Over the Southeast US at 0749 UTC (below), ample illumination by the Full Moon provided a very detailed nighttime view of the tops of numerous thunderstorms that had developed along and ahead of a cold frontal boundary (surface analysis). Note the appearance of several bright white areas at the tops of some thunderstorms, a signature of cloud illumination by intense lightning activity. In addition, temperatures ahead of the cold front were unusually warm for 25 December — for example, new records for the warmest low temperature for the date were set at both Mobile, Alabama and Pensacola, Florida (with 75º F and 71º F, respectively).

Suomi NPP VIIRS Day/Night Band image centered over the Southeast US [click to enlarge]

Suomi NPP VIIRS Day/Night Band image centered over the Southeast US [click to enlarge]

Farther to the north, a DNB image centered over South Dakota (below) showed a great deal of variability in snow cover across that area; the effect of deeper snow cover on surface air temperatures could also be seen in the surface observations at that time, with the colder readings generally coinciding with sites having snow on the ground.

Suomi NPP VIIRS Day/Night Band image centered over South Dakota [click to enlarge]

Suomi NPP VIIRS Day/Night Band image centered over South Dakota [click to enlarge]

Even farther to the north, it could be seen that ice covered a significant portion of Hudson Bay, Canada (below). In southern parts of Hudson Bay where open water still existed, numerous “lake effect” cloud bands could be seen due the northwesterly flow of very cold arctic air across the water.

Suomi NPP VIIRS Day/Night Band image centered over Hudson Bay, Canada [click to enlarge]

Suomi NPP VIIRS Day/Night Band image centered over Hudson Bay, Canada [click to enlarge]

A DNB image centered over the Western US at 0930 UTC (below) revealed features such as snow pack over the higher terrain of the Sierra Nevada in California (where temperatures at the time ranged from 55º F in the desert at Needles KEED to 1º F in the mountains at South Lake Tahoe KTVL), and a variety of open-cell and closed-cell convection over the adjacent offshore waters of the Pacific Ocean.

Suomi NPP VIIRS Day/Night Band image centered over the western US [click to enlarge]

Suomi NPP VIIRS Day/Night Band image centered over the western US [click to enlarge]

Finally, a DNB image centered over Alaska and the Yukon Territory of Canada at 1111 UTC (below) showed widespread snow cover over the cloud-free interior regions, with the thick cloud shield from a Gulf of Alaska storm moving over southwestern and southcentral Alaska. Very cold surface air temperatures at or below -30º F could be seen at a number of sites in the interior areas, with -42º F being reported at the time in Arctic Village, Alaska PARC (their minimum temperature later dropped to -45º F).

Suomi NPP VIIRS Day/Night Band image centered over Alaska and the Yukon Territory [click to enlarge]

Suomi NPP VIIRS Day/Night Band image centered over Alaska and the Yukon Territory [click to enlarge]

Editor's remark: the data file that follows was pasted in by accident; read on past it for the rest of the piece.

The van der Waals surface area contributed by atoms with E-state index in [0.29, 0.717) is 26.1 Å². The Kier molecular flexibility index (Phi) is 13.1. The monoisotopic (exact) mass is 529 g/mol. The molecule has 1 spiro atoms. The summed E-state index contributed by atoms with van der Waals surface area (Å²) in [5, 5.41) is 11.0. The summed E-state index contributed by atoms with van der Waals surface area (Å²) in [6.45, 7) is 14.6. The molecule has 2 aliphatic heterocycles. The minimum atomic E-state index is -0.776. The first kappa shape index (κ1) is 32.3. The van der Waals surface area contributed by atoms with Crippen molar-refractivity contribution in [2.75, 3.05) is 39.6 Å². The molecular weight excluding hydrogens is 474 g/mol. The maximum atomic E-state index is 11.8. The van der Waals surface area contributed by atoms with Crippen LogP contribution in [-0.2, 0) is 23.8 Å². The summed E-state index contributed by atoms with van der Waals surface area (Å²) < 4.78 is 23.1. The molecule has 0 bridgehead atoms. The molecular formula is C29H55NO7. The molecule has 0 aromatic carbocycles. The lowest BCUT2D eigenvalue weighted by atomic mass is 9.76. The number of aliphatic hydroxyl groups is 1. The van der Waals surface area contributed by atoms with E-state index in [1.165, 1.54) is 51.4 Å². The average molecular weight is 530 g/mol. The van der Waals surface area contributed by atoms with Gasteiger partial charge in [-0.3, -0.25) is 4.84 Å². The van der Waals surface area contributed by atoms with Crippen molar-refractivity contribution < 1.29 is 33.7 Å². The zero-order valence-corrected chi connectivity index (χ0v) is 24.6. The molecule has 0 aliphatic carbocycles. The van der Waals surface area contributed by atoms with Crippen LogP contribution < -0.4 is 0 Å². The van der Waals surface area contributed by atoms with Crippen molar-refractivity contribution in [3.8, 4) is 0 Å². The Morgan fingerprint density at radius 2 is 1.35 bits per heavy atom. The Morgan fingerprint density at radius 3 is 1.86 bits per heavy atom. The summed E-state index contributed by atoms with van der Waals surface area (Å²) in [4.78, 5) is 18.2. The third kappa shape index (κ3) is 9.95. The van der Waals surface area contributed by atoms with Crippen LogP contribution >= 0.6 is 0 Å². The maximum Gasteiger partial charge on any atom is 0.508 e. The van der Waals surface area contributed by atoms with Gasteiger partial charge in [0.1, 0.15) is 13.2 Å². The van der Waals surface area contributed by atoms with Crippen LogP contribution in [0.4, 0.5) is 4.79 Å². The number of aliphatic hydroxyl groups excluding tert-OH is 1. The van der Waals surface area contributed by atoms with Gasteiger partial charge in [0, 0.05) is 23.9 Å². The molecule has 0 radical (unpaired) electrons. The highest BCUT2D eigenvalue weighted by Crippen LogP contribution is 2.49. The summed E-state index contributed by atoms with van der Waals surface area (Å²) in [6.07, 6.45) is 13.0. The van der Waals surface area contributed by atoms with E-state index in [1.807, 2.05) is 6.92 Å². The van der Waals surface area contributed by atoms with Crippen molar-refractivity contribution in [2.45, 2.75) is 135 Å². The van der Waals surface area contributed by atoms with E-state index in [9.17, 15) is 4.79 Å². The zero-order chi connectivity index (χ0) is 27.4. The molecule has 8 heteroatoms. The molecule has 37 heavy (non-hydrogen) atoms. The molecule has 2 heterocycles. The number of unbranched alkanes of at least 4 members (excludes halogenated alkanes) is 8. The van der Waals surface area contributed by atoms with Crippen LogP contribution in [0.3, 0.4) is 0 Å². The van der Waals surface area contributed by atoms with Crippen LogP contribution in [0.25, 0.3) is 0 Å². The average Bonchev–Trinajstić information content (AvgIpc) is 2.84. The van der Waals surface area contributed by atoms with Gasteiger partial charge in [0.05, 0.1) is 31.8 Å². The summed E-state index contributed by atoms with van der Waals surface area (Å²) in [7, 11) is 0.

Aurora Borealis as seen by VIIRS Day/Night Band imagery

September 9th, 2015 |
Aurora Forecast issued by the Space Weather Prediction Center

Aurora Forecast issued by the Space Weather Prediction Center

The Aurora Forecast shown above was issued on the night of 08 September 2015 by the NOAA Space Weather Prediction Center, with the accompanying text:

Following the G2 (moderate) geomagnetic storms from last night, observations of the solar wind at the ACE spacecraft near L1 indicate the potential again this evening for more activity. G1 (minor) conditions have already been observed by the global network of ground-based near real-time magnetometers. A forecast warning for G2 has been issue from 09/0500 – 09/1000 UTC (1am to 6am EST). These could be some prime hours to possibly see the Aurora in the northern most regions of the lower 48 states.

Suomi NPP VIIRS Day/Night Band (0.7 µm) image composite [click to enlarge]

Suomi NPP VIIRS Day/Night Band (0.7 µm) image composite [click to enlarge]

A composite of Suomi NPP VIIRS Day/Night Band (0.7 µm) images viewed using the SSEC RealEarth web map server (above) showed the bright and complex signature of the aurora borealis across southern Canada and the northern United States during the subsequent nighttime hours. Two of the individual Day/Night Band image swaths as viewed using AWIPS-2 are shown below.

Suomi NPP VIIRS Day/Night Band (0.7 µm) image at 0756 UTC [click to enlarge]

Suomi NPP VIIRS Day/Night Band (0.7 µm) image at 0756 UTC [click to enlarge]

Suomi NPP VIIRS Day/Night Band (0.7 µm) image at 0939 UTC [click to enlarge]

Suomi NPP VIIRS Day/Night Band (0.7 µm) image at 0939 UTC [click to enlarge]

Smoke and Fog in the VIIRS Day/Night Band

July 2nd, 2015 |
Suomi NPP VIIRS 0.70 µm visible Day/Night Band and 11.45 µm - 3.74 µm Brightness Temperature Difference images, and Ceilings and Visibilities, ~0800 UTC (click to enlarge)

Suomi NPP VIIRS 0.70 µm visible Day/Night Band and 11.45 µm – 3.74 µm IR Brightness Temperature Difference images, and Ceilings and Visibilities, ~0800 UTC (click to enlarge)

July’s first Full Moon occurred at 0219 UTC on 2 July (a second full moon occurs later this month on 31 July). Strong illumination from the moon showed river valley fog in several tributaries of the Mississippi River (for example, the Wisconsin River in southwest Wisconsin; the Upper Iowa River in Iowa) across the Upper Midwest. The Suomi NPP VIIRS Day/Night Band also shows a plume of Canadian wildfire smoke aloft, stretching from central Iowa northwestward to western Minnesota. This smoke (visible on 1 July in Aqua true-color imagery from the MODIS Today site) is not apparent in the IR Brightness Temperature Difference field, although the river valley fog certainly is. Smoke is transparent to most infrared channels and detection at night is very difficult if visible information such as that provided by the Day/Night Band is not present.

The VIIRS Day/Night Band also enabled detection of the dense plume of Canadian wildfire smoke as it moved off the US East Coast and over the adjacent offshore waters of the western Atlantic Ocean at 0614 UTC  (below). Again, note that the smoke aloft does not exhibit a signature on the corresponding VIIRS Infrared imagery.

Suomi NPP VIIRS 0.7 µm Day/Night Band and 11.45 µm Infrared images (click to enlarge)

Suomi NPP VIIRS 0.7 µm Day/Night Band and 11.45 µm Infrared images (click to enlarge)